Monday, February 8, 2010

Science and Engineering Indicators 2010

The National Science Board (NSB, the governing board of the National Science Foundation and policy advisors to the President and Congress) has released the 2010 Science and Engineering Indicators (SEI) report. The report provides a broad base of quantitative information on the U.S. and international science and engineering enterprise. The data are "indicators." Indicators are quantitative representations that might reasonably be thought to provide summary information bearing on the scope, quality, and vitality of the science and engineering enterprise. The indicators reported in SEI are intended to contribute to an understanding of the current environment and to inform the development of future policies.

Here are some data points that might be interesting:

The United States remained by far the single largest R&D-performing country. Its R&D expenditure of $369 billion in 2007 exceeded the Asian region’s total of $338 billion and the EU’s (EU-27) $263 billion. The U.S. 2007 total broadly matched the combined R&D expenditures of the next four largest countries: Japan, China, Germany, and France:

R&D expenditures for US, EU, and Asia

China’s R&D/GDP ratio more than doubled, from 0.6% in 1996 to 1.5% in 2007, a period during which China’s GDP grew at 12% annually—an enormous, sustained increase. The gap in China’s R&D/GDP ratio relative to those of developed economies suggests that China’s R&D volume can continue to grow rapidly:

R&D expenditures as share of economic output

Decade-long R&D growth rates of mature S&T countries differ dramatically from those of developing economies. Growth of R&D expenditures in the United States, the EU, and Japan averaged about 5%–6% annually, not adjusted for inflation. Asian growth ranged from about 9% to 10% for India, South Korea, and Taiwan to more than 20% for China. Asian R&D growth reflects rising private spending by domestic and foreign firms, as well as increased public R&D spending designed to support strategic policies that aim to raise economic competitiveness through the development of knowledge-based economies:

average annual growth of R&D expenditure fuor US, EU-27, and selected Asia-8 economies

Estimates of the number of the world’s researchers provide broad support for the trends and shifts suggested by the R&D and degree data discussed previously. The estimated number of researchers grew from nearly 4 million in 1995 to about 5.7 million in 2007. The United States and the 27 EU members each accounted for about 1.4 million researchers—a combined 49% of the total but below the 51% share they had held a decade earlier. China’s researchers more than doubled in number, from just over half a million to more than 1.4 million, boosting its world share from 13% to 25% over the period:

researchers in selected regions/countries/economies

Trends in researcher growth rates vary greatly by country/region. The United States and the EU had moderate annual growth of about 3% between 1995 and 2006. Japan’s rate was below 1%. Growth in the Asian region outside Japan ranged from 7% to 11%. China, the biggest country, averaged nearly 9% growth, including a brief but sharp break in 1998–99 that reflected the rapid conversion of state-owned to privately owned enterprises as a result of the central government’s policy change. Russia’s researcher growth rate, which is now flat, declined over the period:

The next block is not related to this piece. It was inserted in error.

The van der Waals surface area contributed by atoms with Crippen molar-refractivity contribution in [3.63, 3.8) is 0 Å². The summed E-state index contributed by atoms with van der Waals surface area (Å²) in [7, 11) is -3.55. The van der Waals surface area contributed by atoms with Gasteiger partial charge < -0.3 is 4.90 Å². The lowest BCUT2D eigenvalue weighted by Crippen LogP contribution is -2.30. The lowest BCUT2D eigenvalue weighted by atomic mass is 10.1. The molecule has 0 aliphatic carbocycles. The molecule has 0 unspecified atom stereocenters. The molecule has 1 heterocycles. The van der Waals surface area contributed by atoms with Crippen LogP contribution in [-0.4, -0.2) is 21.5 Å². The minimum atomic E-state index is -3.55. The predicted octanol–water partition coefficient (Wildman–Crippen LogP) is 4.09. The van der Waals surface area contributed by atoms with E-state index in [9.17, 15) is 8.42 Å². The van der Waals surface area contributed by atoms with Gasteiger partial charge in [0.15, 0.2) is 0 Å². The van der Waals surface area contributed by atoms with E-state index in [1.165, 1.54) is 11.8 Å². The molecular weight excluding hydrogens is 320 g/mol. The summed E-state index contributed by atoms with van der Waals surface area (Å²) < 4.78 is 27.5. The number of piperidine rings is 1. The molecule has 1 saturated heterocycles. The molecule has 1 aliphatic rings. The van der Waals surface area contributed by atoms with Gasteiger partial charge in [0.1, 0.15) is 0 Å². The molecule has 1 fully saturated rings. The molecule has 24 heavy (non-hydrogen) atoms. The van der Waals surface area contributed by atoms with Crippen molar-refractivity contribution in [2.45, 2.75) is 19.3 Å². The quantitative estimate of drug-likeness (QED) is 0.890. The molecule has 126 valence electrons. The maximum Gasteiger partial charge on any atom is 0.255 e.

average annual growth in number of researchers in slected regions/countries/economies

Citations to the work of others in the literature are a broad indicator of the usefulness of this work in ongoing research. Citations to nondomestic articles can indicate the existence of useful work being done elsewhere. Citations in U.S. articles to the domestic literature dropped steadily since 1992 from 69% to 60% in 2007, attesting to the growth of relevant work elsewhere:

citations in U.S. S&E articles to non-U.S. publications

The global expansion of high-technology trade has made China the largest single high-technology exporter and has changed the relative positions of the developed and developing countries. China’s share of world high-technology exports increased from 6% in 1995 to 20% in 2008, while the Asia-9 maintained a 26%–29% share. Japan’s export share eroded from 18% to 8%, the U.S. share dropped from 21% to 14%, and the EU maintained a 16%– 18% share:

share of global high-tech exports

In the high-technology goods trade, the United States had small trade surpluses during the mid- to late 1990s; these turned into a widening deficit after 1998 that has fluctuated at about $80 billion since 2005. The U.S. trade deficit in ICT goods—communications and semiconductors and computers—is larger than that. It reached a record $126 billion in 2007 before contracting marginally to $119 billion in 2008, reflecting recession-induced lowered imports:

trade balance in high-tech goods

Science and technology are no longer the province of developed nations; they have, in a sense, become “democratized.” Governments of many countries have firmly built S&T aspects into their development policies as they vie to make their economies more knowledge- and technology-intensive and, thereby, ensure their competitiveness in a globalizing world. These policies include long-term investments in higher education to develop human talent, infrastructure development, support for research and development, attraction of foreign direct investment and technologically advanced multinational firms, and the eventual development of indigenous high-technology capabilities.

[full report]